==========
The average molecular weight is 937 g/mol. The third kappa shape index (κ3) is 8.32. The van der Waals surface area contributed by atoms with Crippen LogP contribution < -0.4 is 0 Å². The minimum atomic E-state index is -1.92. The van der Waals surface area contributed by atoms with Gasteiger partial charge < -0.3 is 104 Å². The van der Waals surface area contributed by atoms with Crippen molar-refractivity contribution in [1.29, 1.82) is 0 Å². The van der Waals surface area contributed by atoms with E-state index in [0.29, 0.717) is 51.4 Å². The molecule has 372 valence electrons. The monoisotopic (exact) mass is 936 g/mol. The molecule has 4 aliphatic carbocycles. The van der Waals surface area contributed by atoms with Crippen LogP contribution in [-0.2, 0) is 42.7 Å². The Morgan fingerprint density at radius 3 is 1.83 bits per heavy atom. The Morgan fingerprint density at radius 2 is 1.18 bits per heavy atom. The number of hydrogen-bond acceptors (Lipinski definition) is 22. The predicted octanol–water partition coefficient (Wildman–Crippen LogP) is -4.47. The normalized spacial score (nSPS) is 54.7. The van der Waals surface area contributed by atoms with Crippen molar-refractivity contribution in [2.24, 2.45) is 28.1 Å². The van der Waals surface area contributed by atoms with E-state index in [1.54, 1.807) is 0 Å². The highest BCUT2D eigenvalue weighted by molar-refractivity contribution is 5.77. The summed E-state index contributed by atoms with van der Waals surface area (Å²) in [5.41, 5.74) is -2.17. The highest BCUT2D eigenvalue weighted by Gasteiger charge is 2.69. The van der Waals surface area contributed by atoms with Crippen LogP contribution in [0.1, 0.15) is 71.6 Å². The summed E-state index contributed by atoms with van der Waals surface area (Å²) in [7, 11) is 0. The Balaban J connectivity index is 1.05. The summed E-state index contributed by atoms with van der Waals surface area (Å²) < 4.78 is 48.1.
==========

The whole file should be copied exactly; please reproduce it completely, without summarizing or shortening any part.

The average molecular weight is 937 g/mol. The third kappa shape index (κ3) is 8.32. The van der Waals surface area contributed by atoms with Crippen LogP contribution < -0.4 is 0 Å². The minimum atomic E-state index is -1.92. The van der Waals surface area contributed by atoms with Gasteiger partial charge < -0.3 is 104 Å². The van der Waals surface area contributed by atoms with Crippen molar-refractivity contribution in [1.29, 1.82) is 0 Å². The van der Waals surface area contributed by atoms with E-state index in [0.29, 0.717) is 51.4 Å². The molecule has 372 valence electrons. The monoisotopic (exact) mass is 936 g/mol. The molecule has 4 aliphatic carbocycles. The van der Waals surface area contributed by atoms with Crippen LogP contribution in [-0.2, 0) is 42.7 Å². The Morgan fingerprint density at radius 3 is 1.83 bits per heavy atom. The Morgan fingerprint density at radius 2 is 1.18 bits per heavy atom. The number of hydrogen-bond acceptors (Lipinski definition) is 22. The predicted octanol–water partition coefficient (Wildman–Crippen LogP) is -4.47. The normalized spacial score (nSPS) is 54.7. The van der Waals surface area contributed by atoms with Crippen molar-refractivity contribution in [2.24, 2.45) is 28.1 Å². The van der Waals surface area contributed by atoms with E-state index in [1.54, 1.807) is 0 Å². The highest BCUT2D eigenvalue weighted by molar-refractivity contribution is 5.77. The summed E-state index contributed by atoms with van der Waals surface area (Å²) in [5.41, 5.74) is -2.17. The highest BCUT2D eigenvalue weighted by Gasteiger charge is 2.69. The van der Waals surface area contributed by atoms with Crippen LogP contribution in [0.1, 0.15) is 71.6 Å². The summed E-state index contributed by atoms with van der Waals surface area (Å²) in [7, 11) is 0. The Balaban J connectivity index is 1.05. The summed E-state index contributed by atoms with van der Waals surface area (Å²) < 4.78 is 48.1.